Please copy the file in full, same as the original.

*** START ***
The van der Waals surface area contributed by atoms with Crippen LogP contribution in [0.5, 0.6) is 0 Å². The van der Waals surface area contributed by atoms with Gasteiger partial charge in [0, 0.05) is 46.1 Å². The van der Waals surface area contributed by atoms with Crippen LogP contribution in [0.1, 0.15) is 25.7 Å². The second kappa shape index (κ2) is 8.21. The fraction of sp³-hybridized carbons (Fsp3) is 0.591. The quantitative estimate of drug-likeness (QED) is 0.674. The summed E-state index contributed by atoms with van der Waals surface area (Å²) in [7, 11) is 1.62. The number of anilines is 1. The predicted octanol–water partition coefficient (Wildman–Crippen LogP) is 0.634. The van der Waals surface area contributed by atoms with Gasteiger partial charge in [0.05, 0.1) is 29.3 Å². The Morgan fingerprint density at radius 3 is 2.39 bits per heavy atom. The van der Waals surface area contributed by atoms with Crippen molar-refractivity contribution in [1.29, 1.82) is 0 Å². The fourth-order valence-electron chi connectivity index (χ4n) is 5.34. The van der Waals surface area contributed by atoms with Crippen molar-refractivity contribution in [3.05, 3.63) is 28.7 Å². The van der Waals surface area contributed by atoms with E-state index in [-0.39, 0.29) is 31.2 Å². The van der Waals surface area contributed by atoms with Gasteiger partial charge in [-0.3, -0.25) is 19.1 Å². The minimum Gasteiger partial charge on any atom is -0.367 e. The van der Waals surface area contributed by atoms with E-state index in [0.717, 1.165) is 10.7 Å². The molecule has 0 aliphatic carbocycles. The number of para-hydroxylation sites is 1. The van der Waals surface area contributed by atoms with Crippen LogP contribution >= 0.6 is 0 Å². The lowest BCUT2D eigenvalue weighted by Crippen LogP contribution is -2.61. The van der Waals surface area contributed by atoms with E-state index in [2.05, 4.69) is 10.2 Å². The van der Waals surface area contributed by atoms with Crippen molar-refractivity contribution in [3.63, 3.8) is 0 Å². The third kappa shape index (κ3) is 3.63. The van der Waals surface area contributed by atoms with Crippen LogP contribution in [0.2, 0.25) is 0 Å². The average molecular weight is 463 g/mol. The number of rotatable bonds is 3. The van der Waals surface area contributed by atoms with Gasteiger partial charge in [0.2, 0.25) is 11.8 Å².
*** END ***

The van der Waals surface area contributed by atoms with Crippen LogP contribution in [0.5, 0.6) is 0 Å². The van der Waals surface area contributed by atoms with Gasteiger partial charge in [0, 0.05) is 46.1 Å². The van der Waals surface area contributed by atoms with Crippen LogP contribution in [0.1, 0.15) is 25.7 Å². The second kappa shape index (κ2) is 8.21. The fraction of sp³-hybridized carbons (Fsp3) is 0.591. The quantitative estimate of drug-likeness (QED) is 0.674. The summed E-state index contributed by atoms with van der Waals surface area (Å²) in [7, 11) is 1.62. The number of anilines is 1. The predicted octanol–water partition coefficient (Wildman–Crippen LogP) is 0.634. The van der Waals surface area contributed by atoms with Gasteiger partial charge in [0.05, 0.1) is 29.3 Å². The Morgan fingerprint density at radius 3 is 2.39 bits per heavy atom. The van der Waals surface area contributed by atoms with Crippen molar-refractivity contribution in [1.29, 1.82) is 0 Å². The fourth-order valence-electron chi connectivity index (χ4n) is 5.34. The van der Waals surface area contributed by atoms with Crippen molar-refractivity contribution in [3.05, 3.63) is 28.7 Å². The van der Waals surface area contributed by atoms with E-state index in [-0.39, 0.29) is 31.2 Å². The van der Waals surface area contributed by atoms with Gasteiger partial charge in [-0.3, -0.25) is 19.1 Å². The minimum Gasteiger partial charge on any atom is -0.367 e. The van der Waals surface area contributed by atoms with E-state index in [0.717, 1.165) is 10.7 Å². The molecule has 0 aliphatic carbocycles. The number of para-hydroxylation sites is 1. The van der Waals surface area contributed by atoms with Crippen LogP contribution >= 0.6 is 0 Å². The lowest BCUT2D eigenvalue weighted by Crippen LogP contribution is -2.61. The van der Waals surface area contributed by atoms with E-state index in [2.05, 4.69) is 10.2 Å². The van der Waals surface area contributed by atoms with Crippen molar-refractivity contribution in [3.63, 3.8) is 0 Å². The third kappa shape index (κ3) is 3.63. The van der Waals surface area contributed by atoms with Crippen LogP contribution in [0.2, 0.25) is 0 Å². The average molecular weight is 463 g/mol. The number of rotatable bonds is 3. The van der Waals surface area contributed by atoms with Gasteiger partial charge in [0.2, 0.25) is 11.8 Å².